Experts: Social Media, Smartphones Boost Reach of Ad Content to Youths
A glossy fashion spread in a magazine. A highly curated album of social media selfies.
Though a professional advertiser created the fashion ad, and an acquaintance collected the self-portraits, both represent content that doesn’t jibe with the sweatpants and bad hair days of reality.
The reach of ads has grown with the use of smartphones and the near-constant connectivity that comes with it. And with social media, people’s representation of themselves online, in some cases, advertise an idealized version of their lives for others to consume.
Consuming that kind of content can have consequences.
“When I work with teenagers, a lot of them are engaging in social media, and they speak to people thinking that that’s real,” said Evelyn Haro-Brister, a counselor at Nuestra Clinica del Valle Inc. in San Juan. “A lot of times, we portray on social media what we want people to think of us. We don’t really put our true selves out there. We explore, ‘what are you trying to portray, what do you want people to see when they see your page, what’s the message that you’re sending?’”
That message can be more insidious than simply wanting to connect with friends.
“A lot of times, it is a message of, ‘I want attention,’ low self-worth,” Haro-Brister said. “A lot of depression strikes from that because they tend to compare themselves a lot to other people.”
Francisco Ortiz Jr., a full-time psychology instructor at South Texas College, warns of the dangers that accompany this kind of connectivity.
“Now that everyone is ‘connected’ 24/7 through their smartphones, the pervasiveness of advertisements and their possible effects on the human brain has been tremendously increased,” Ortiz wrote in an email. “Our world has changed drastically in the last 15 years, and the corporate world’s ability to influence us has increased severely.”
Asking yourself whether social media and ad content are beneficial or harmful is key, Haro-Brister says.
“You need to be aware of your own limitations, perhaps even setting limits to yourself,” she said.
This kind of self-policing, which includes cutting screen time or setting boundaries for social media engagement, can be difficult — especially with the trends in modern culture.
“The concept of happiness in society today revolves around instant gratification and pleasure,” Ortiz wrote. “This is typical of our dopamine reward system, which motivates us to seek this fleeting pleasure, and yes, this is the same system that drives addiction.”
This idea of addiction is what determines a successful ad, Ortiz added.
“An addicted customer is a repeat customer,” he wrote. “People need to understand that what drives this system is the bottom-line, and not what is best for society. What we need to do to protect ourselves is to get informed and educated about the dangers that social media and advertisements pose on us and our children.”
Children and teenagers are particularly vulnerable to ad content.
“One thing that we should keep in mind is that the human brain does not finish developing until about 25 years of age,” Ortiz wrote. “When children and young adults continuously view images of what society deems ‘perfect’ body types, this is heavily influencing a still-developing brain.”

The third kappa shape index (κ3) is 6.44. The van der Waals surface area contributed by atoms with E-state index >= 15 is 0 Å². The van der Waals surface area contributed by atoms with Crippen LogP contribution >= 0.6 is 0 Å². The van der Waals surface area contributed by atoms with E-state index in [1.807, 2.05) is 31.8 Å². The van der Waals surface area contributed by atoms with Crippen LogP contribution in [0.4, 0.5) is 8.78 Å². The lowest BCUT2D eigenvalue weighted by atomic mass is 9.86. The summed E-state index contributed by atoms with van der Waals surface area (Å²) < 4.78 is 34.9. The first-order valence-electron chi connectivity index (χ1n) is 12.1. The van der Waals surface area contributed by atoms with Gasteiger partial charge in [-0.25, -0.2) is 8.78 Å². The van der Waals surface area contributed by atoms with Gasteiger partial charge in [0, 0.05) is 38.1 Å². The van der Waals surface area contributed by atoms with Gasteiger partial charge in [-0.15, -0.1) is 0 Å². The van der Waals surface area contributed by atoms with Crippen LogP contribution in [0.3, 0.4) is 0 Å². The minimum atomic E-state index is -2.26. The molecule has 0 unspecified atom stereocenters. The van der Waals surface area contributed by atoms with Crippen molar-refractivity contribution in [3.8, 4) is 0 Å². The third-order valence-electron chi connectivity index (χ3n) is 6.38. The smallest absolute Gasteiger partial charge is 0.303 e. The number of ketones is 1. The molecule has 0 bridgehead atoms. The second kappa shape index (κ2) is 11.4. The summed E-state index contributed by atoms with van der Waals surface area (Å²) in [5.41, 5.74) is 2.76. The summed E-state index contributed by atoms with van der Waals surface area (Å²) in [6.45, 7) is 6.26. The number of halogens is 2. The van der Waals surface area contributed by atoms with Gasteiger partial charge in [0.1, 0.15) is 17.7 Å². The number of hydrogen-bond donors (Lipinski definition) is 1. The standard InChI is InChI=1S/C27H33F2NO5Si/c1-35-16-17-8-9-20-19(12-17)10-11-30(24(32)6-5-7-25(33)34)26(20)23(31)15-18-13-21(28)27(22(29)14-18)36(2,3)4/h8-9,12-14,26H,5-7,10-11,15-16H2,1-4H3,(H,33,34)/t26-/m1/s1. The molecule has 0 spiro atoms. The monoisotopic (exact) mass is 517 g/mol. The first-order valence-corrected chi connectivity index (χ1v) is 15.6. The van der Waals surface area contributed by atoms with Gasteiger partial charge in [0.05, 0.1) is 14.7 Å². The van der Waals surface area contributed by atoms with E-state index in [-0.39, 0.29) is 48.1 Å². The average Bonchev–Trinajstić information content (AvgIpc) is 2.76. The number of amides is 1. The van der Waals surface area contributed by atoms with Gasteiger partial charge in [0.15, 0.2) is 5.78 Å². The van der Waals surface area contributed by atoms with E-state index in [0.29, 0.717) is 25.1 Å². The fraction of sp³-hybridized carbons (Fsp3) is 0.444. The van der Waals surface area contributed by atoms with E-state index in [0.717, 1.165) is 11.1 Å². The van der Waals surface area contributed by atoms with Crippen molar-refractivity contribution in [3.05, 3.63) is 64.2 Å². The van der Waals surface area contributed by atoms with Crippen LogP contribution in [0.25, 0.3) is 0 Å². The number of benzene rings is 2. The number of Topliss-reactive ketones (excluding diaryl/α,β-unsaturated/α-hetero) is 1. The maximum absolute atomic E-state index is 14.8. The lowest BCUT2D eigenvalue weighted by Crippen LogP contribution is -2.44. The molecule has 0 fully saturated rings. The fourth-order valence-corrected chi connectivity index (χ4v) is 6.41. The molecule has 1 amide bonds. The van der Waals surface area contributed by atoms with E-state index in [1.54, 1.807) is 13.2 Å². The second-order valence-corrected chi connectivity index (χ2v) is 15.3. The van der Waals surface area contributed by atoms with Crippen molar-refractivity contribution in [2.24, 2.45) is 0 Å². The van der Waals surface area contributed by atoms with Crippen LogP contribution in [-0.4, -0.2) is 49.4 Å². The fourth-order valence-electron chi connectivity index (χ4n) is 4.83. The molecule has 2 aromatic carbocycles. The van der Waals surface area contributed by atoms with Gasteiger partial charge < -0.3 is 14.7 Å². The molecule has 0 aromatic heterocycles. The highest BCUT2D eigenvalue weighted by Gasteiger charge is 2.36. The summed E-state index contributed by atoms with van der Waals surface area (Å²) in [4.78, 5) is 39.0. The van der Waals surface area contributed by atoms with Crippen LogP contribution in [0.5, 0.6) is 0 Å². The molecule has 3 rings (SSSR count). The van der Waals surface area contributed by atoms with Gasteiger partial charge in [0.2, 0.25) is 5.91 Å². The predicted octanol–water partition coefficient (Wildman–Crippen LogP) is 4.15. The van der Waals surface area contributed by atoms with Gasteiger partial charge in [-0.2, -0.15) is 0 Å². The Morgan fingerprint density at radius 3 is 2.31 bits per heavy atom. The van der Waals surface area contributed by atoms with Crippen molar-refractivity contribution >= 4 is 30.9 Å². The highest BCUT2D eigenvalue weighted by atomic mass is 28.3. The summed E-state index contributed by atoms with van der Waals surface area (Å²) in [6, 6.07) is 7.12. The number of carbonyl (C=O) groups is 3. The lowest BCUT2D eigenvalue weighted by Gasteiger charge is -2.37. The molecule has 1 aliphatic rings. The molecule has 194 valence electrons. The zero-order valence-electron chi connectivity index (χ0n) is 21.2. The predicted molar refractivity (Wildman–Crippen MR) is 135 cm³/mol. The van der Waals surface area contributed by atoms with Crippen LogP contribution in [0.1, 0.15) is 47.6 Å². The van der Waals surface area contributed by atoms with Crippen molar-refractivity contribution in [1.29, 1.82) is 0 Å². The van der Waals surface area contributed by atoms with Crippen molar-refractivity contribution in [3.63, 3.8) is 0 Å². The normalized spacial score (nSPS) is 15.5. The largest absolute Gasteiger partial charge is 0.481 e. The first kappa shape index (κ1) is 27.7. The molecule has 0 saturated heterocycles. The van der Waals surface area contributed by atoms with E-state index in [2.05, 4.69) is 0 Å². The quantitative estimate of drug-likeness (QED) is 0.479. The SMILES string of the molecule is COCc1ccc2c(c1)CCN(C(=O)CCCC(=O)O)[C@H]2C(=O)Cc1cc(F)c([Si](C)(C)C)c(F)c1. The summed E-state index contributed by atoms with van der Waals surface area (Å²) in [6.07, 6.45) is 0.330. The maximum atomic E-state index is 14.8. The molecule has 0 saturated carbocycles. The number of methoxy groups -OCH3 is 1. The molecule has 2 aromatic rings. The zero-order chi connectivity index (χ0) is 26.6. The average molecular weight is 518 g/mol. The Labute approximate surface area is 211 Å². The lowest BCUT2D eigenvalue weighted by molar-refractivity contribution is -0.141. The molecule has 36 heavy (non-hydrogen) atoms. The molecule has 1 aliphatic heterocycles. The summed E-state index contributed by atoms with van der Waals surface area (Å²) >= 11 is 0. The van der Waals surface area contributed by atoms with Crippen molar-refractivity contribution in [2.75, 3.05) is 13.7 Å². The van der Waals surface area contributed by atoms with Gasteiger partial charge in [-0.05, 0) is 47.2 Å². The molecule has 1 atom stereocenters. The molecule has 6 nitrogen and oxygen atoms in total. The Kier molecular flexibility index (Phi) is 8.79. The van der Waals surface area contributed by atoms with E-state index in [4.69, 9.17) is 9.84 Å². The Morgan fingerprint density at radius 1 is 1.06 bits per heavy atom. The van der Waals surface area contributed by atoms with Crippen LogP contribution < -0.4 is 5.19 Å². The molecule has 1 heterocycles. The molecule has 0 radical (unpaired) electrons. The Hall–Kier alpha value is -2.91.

Some of the side effects of not measuring up to these idealized images could include depression, anxiety, and eating disorders, Ortiz and Haro-Brister agree.
“Adolescence in itself is a very difficult stage,” Haro-Brister said, “but now add to the fact that you’re constantly being bombarded with ads and messages of who you need to be so you’re no longer not only navigating through that, you have all these voices telling you what you are going be, or what you should look like, or what you should be.”
One solution, Haro-Brister added, is to open the lines of communication between parents and children.
“You need to have very intentional communication,” she said. “So one example would be if you’re watching TV together, and a commercial comes up, stop the TV and say, ‘hey, what do you think that was about?’”
Ads use a variety of approaches to appeal to potential customers, including employing sexual undertones to sell something as simple as a candy bar.
“See what your kid’s perspective is and provide education on it,” Haro-Brister continued. “Say, ‘OK, well, yeah, they’re advertising the chocolate, and yeah, they’re doing this, but what do you think about the girl in the bikini?’ See what your kid is thinking because you can’t assume what’s going through their brain.”
Haro-Brister recommends a similar approach with monitoring children’s activity on social media. If parents have a problem with a particular post, they can have a conversation with their children that can double as a learning opportunity for everyone involved.
“A lot times parents are pretty quick to judge, like, ‘why would you post that?’” Haro-Brister said. “But having that conversation, saying, ‘hey, I saw this picture of you. Tell me about what you were thinking when you posted that. How do you think people understood that? What were you trying to convey to people, and how do you think people interpret what you posted?’”
Ortiz’s solution aims at the root of the issue.
“Take the focus away from the material and focus on family and spirituality,” he wrote. “We need to stop looking at screens, and start enjoying our family, our community, and this beautiful world. We need to disconnect from the media and reconnect with each other.”